Meanwhile, the wider context of Santa Cruz was being transformed by the opening of the University of California campus northwest of downtown. The university community quickly discovered the scenic beauty and relative solitude of the North Coast. University faculty members built homes in the Bonny Doon area, and the beaches and canyons became the de facto recreation area for the university. And with the university came an attitude toward development that was quite different from that held by some old-time Santa Cruz residents. The university set off a mini-housing boom on Santa Cruz's Westside, and developers began to plan large-scale housing projects along the open coastline.
The PG&E Nuclear Power Plant Proposal
In the late 1960s, Pacific Gas and Electric approached Coast Dairies and negotiated an option to purchase the property. PG&E's intent was to build a nuclear power plant on El Jarro Point on the terrace north of Davenport. This impulse was not unlike that followed by William Dingee in 1905 when he sought out the isolated reaches of the North Coast to locate an industrial operation unpopular with the people of Santa Cruz. In this instance, the public perception of nuclear power plants required that they be located in remote places-- Diablo Canyon in San Luis Obispo County, for example. PG&E's plan was to build a 6,000 megawatt generating facility on El Jarro Point and then exercise its option and purchase all of the Coast Dairies Property.
The proposal acted as a lightning rod for the burgeoning environmental community in Santa Cruz County, and protests were launched against it. Many now see the protest against PG&E proposal as the beginning of the modern conservation/preservation movement in the county (Scott and Wayburn, 1974). Eventually, seismic studies suggested that the site would not be appropriate for a nuclear power plant, PG&E shelved its plans and let their option on the Coast Dairies Property expire.
Meanwhile, just south of the Coast Dairies property another proposal, this one for housing, was floated in 1969. The Wilder family sold the 2,000-acre ranch to the Moroto Investment Company and in 1972 the company announced its plan to build between 9,000 and 10,000 housing units on the property over the next 30 years. Fresh from their success with the PG&E nuclear power plant proposal, environmentalists formed Operation Wilder, and by 1973 the State of California allocated $6 million to purchase the land for a state park. Wilder Ranch State Park opened in the late 1980s (Jones, 1999).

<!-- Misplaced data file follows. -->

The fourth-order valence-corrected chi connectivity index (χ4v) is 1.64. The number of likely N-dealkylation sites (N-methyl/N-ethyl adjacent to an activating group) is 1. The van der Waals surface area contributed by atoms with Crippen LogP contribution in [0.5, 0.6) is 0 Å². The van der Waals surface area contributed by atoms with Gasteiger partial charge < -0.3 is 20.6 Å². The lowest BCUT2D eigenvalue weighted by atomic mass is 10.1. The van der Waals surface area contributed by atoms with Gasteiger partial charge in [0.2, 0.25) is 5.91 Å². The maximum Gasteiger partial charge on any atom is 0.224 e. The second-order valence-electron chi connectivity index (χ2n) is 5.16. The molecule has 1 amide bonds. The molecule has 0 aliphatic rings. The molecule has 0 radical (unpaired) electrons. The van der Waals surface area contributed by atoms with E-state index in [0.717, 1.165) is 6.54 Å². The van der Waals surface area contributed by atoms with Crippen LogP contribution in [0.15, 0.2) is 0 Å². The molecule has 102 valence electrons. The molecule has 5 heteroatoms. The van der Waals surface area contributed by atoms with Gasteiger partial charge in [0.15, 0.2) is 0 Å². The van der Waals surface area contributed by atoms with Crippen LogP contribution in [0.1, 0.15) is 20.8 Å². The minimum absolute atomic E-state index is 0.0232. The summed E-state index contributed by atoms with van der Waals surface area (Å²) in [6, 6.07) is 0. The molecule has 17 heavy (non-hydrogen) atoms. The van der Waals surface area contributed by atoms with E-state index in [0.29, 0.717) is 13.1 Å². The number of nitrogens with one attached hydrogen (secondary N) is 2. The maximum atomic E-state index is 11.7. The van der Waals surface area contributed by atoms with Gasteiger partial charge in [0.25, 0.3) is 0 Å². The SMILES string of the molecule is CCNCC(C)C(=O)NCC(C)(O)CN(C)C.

Publication of the North Coast Bible, 1974
Following the example of other large-scale environmental movements, such as the move to save the redwoods or the Grand Canyon, a group of local authors and scientists collaborated in a book titled In the Ocean Wind: The Santa Cruz North Coast published by the Glenwood Press in 1974. Laden with photographs, poetry and essays, the book was a paean of praise for the North Coast. It is difficult to measure the impact that the book had on public sentiment, but it certainly was a reflection of the opinion held by a number of county residents at the time.
The Coastal Act
Put on the ballot as Proposition 20 and passed in 1972, the Coastal Zone Conservation Act put wheels in motion that eventually lead to the establishment of the California Coastal Commission in 1976. The Coastal Zone Act and the Commission rendered any further developments (such as those proposed for the Wilder property) difficult at best; probably impossible. The manager of the Coast Dairies property, Fred Pfyffer, and the corporation's attorney, Robert Bosso, were convinced that any development proposals for their Property would be extremely difficult, and they believed that the property would be increasingly difficult to sell. However, as the shareholders aged, their interest in selling the property increased (Bosso, 2000).
Over the next 28 years the Property entered into a number of option agreements, none of which resulted in sale. The following list was provided in an interview with Robert Bosso in December, 2000:
Outright Sale to Lonestar Cement, 1986
The Coast Dairies shareholders placed a price of $12,000,000 on the property and offered it to Lonestar, but the company was not in an economic position to purchase the Property and the opportunity passed.
In 1988 a Texas development company secured a three year option on the Property which contained an automatic accelerating sale: $11,000,000 if they exercised the option the first year and up to $15,000,000 if they did so at the conclusion of the three years. When the economy softened in Texas, Zemex's option expired around 1993.
The Bond Act of 1994
The purchase price of $17,500,000 was included in a state bond act offered to the voters of California in 1994. Meanwhile, the Nature Conservancy purchased an option on the Property (for $1) to hold it until the bond act passed. The act failed, however, and the option expired.
Bryan Sweeney and Nevada Pacific
In 1996, Nevada developer/businessman Bryan Sweeney (Nevada & Pacific Coast Land) took out an option on the Coast Dairies Property for a sale price of $20,000,000. His intent was to swap the Coast Dairies for land under the control of the Bureau of Land Management in Nevada. Mr. Sweeney was not able to resolve the complicated details on the federal end of the transaction. His option to hold the Property was costing him approximately $1,000,000 a year.
Meanwhile, eager to sell the property outright, Sweeney promulgated the notion that there were 139 separate and distinct parcels within the 7,500 acres, and that he could and would sell those parcels to individuals for coastside homes (Sweeney, 1997). After a prodigious job of surveying each of the alleged parcels and preparing its history, Sweeney made the 139-parcel document, a blueprint for very high-end housing, public. Sweeney's document got everyone's attention, especially the Save-the-Redwoods League. Eventually, in a cooperative effort with the David and Lucile Packard Foundation, the Trust for Public Land, the Land Trust of Santa Cruz County, and the Nature Conservancy, the Coast Dairies Property was purchased from Nevada & Pacific Coast Land. The stage was set for its future as a unique natural and cultural asset, owned by those who will, hopefully, cherish both its present and its past.
- Section 1.1 - Prehistory
- Section 1.2 - A Humanized Landscape
- Section 1.3 - The Coming of Coast Dairies: Transformation
- Section 1.5 - References Cited